- BBC: Cool German Very user-friendly. Organized by topic. For each topic, you see and hear a series of expressions, including brief explanatory notes on their meaning and use.
- about.com: German Words to Avoid Comes with its own warning, so none added here.
- superslang.de Interactive slang site with definitions and examples provided by users (hence obviously frequently offensive)
for Americans - A Phrase Book A humorous page with a wide range of sample
phrases in the Viennese dialect, ranging from "Wieso kinnt's ia Deppn net
wia jeda nuamle mensch a emericen redn?" [="Why don't you [fools] just speak
American like everybody else?"] to "Hoid da Goschn!" [="Shut the %#$#* up!"].
For each phrase, you are given the English equivalent [as opposed to a literal
translation], the Viennese phrase [unfortunately, it's often hard to tell from the transliteration what "standard German" words the terms used correspond to--e.g. the transliteration used for "Grüß Gott" is "Griass God"], and a flippant transcription of how an
American might attempt to pronounce the phrase. Please be warned that this page includes some strong and possibly offensive language!
- Lexikon der Jugendsprache Created by 8th grade students in a Gesamtschule in Duisburg in 1997. Becoming somewhat dated, but a useful source of some common slang expressions.
- Detlev Mahnert: Neue Trends in der Jugendsprache This page contains general information on "Jugendsprache," as well as a variety of concrete examples (especially of "Kanakisch," a recent genre of slang with Turkish-German origins), and, at the bottom of the page, an up-to-date list of some basic slang expressions.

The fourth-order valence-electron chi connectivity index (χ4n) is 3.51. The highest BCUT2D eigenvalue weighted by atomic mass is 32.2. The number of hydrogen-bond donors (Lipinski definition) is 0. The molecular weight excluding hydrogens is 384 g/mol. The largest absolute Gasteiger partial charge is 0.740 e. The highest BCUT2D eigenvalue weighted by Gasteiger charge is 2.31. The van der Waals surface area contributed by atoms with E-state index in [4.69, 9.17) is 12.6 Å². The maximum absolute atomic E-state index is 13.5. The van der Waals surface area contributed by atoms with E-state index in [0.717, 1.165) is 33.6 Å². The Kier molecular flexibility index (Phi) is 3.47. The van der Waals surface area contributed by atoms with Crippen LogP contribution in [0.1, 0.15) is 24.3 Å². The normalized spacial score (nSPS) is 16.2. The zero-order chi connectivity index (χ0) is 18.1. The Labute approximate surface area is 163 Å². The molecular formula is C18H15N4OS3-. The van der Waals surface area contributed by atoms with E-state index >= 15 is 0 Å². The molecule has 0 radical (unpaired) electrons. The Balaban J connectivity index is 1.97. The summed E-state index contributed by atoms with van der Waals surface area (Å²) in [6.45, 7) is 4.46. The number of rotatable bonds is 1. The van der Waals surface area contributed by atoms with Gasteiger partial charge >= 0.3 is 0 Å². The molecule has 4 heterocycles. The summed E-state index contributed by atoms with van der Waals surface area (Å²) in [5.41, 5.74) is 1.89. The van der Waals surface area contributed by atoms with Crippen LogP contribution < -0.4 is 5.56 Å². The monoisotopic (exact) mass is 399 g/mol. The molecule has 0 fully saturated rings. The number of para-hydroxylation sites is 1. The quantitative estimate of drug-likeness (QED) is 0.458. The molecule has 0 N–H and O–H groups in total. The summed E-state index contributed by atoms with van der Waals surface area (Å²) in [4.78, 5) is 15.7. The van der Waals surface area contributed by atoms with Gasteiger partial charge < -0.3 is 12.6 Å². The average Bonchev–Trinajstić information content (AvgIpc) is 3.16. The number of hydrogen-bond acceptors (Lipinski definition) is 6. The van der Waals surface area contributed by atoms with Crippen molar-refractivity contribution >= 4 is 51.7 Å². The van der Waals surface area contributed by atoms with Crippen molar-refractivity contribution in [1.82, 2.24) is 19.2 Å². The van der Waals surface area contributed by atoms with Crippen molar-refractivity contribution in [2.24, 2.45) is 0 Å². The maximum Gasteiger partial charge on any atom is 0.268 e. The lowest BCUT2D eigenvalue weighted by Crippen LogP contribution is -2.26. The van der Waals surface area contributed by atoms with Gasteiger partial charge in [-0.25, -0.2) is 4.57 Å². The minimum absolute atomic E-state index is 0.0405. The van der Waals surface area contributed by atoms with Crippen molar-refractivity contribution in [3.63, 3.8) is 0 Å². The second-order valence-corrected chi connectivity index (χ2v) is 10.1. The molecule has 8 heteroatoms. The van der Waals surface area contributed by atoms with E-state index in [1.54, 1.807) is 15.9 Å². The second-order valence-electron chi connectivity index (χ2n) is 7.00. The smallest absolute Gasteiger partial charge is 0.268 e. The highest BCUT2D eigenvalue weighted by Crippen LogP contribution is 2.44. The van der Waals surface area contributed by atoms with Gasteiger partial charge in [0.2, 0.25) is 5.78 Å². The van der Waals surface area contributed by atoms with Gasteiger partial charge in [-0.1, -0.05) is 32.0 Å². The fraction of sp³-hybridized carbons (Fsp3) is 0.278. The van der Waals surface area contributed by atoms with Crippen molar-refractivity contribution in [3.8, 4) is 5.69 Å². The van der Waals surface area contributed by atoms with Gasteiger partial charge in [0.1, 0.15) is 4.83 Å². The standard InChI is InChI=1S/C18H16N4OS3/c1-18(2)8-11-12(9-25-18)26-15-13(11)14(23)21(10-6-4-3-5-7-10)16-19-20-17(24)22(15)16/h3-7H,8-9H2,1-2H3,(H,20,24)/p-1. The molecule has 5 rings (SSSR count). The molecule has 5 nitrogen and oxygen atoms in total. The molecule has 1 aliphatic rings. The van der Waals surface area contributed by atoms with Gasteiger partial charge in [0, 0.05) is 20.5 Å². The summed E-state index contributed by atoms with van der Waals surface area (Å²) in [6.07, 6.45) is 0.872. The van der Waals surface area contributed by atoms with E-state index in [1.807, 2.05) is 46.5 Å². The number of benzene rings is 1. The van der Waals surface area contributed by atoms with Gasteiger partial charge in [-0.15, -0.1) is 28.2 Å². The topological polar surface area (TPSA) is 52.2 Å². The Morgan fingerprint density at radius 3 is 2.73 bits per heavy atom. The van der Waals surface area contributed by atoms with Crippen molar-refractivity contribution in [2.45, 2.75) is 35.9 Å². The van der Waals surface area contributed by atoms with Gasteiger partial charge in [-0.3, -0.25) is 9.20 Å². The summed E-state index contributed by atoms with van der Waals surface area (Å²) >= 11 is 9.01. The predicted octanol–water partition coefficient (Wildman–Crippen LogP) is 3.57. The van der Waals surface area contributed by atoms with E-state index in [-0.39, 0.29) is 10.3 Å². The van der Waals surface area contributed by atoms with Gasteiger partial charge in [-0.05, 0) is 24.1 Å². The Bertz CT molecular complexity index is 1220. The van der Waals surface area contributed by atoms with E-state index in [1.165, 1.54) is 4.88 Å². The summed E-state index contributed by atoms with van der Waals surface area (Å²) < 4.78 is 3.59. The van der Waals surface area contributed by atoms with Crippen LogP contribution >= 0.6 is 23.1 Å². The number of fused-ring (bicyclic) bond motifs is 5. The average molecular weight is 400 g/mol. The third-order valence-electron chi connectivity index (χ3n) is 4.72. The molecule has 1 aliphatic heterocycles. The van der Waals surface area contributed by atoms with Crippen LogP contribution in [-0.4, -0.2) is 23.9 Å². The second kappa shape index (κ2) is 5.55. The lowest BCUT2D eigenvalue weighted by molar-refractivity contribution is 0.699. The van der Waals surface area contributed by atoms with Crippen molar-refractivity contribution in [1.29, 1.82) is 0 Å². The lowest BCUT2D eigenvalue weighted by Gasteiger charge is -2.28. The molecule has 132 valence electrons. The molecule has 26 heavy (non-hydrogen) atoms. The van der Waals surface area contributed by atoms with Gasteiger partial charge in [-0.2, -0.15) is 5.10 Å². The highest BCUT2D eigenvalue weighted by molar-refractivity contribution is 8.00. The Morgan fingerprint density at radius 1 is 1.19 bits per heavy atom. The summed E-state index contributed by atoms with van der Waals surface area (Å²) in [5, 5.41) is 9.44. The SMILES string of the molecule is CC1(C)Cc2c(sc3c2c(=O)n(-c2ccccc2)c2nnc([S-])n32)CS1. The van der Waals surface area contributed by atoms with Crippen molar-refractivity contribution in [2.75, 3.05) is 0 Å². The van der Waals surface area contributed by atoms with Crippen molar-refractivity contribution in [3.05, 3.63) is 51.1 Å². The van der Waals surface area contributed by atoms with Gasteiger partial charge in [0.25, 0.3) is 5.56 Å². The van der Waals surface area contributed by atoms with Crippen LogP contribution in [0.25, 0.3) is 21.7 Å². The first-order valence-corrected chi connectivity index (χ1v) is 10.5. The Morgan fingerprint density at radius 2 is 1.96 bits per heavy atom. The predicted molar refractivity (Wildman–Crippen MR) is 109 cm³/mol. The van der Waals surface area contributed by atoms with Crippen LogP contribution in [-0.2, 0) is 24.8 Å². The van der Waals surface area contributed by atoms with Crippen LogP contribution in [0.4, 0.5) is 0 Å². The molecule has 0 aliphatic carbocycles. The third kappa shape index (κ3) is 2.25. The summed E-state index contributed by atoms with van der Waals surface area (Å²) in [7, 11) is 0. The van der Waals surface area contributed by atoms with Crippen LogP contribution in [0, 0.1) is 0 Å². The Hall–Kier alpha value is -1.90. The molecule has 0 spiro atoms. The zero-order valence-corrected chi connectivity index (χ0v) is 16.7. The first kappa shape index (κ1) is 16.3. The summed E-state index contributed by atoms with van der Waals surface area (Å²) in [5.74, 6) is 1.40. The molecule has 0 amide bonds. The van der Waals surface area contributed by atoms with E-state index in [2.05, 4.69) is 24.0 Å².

Wörterbuch der Jugendsprache A selection of 350 or so current slang expressions, updated annually, and compiled by
PONS on the basis of a contest in schools.
Very professionally done and up-to-date, but omits
most of the simpler words like "geil," "checken," "ätzend" etc. that you'll probably want to learn first, and that even older Germans would be likely to understand. Sometimes the entire dictionary is available online, sometimes you can only see excerpts or e-cards with selected expressions. Search for "PONS Wörterbuch der Jugendsprache" online, or order it from amazon.de.
- Warmduscher A few years ago, a craze for creative ways of calling someone a "wuss" evolved in Germany, taking creative advantage of the ease with which compound nouns are formed in German. A "Saunauntensitzer," for example, is a wuss because s/he sits on the lowest tier of seats in the sauna, where it is not as hot. This link takes you to a list of about 2000 creative examples. The "Best of" list may be a good place to start.
The following links are provided here because they include some interesting slang terms, but many of the entries are very obscene/offensive ==> please do not visit these links in class, unless your instructor has specifically asked you to! If you're an instructor and the presence of these links causes problems in your class, please email me and I'll remove them!
sagt man? A compilation of responses from the
AATG Listserv to questions about items difficult to
find in ordinary dictionaries. Contains lots
of very practical and fun info, though it's not always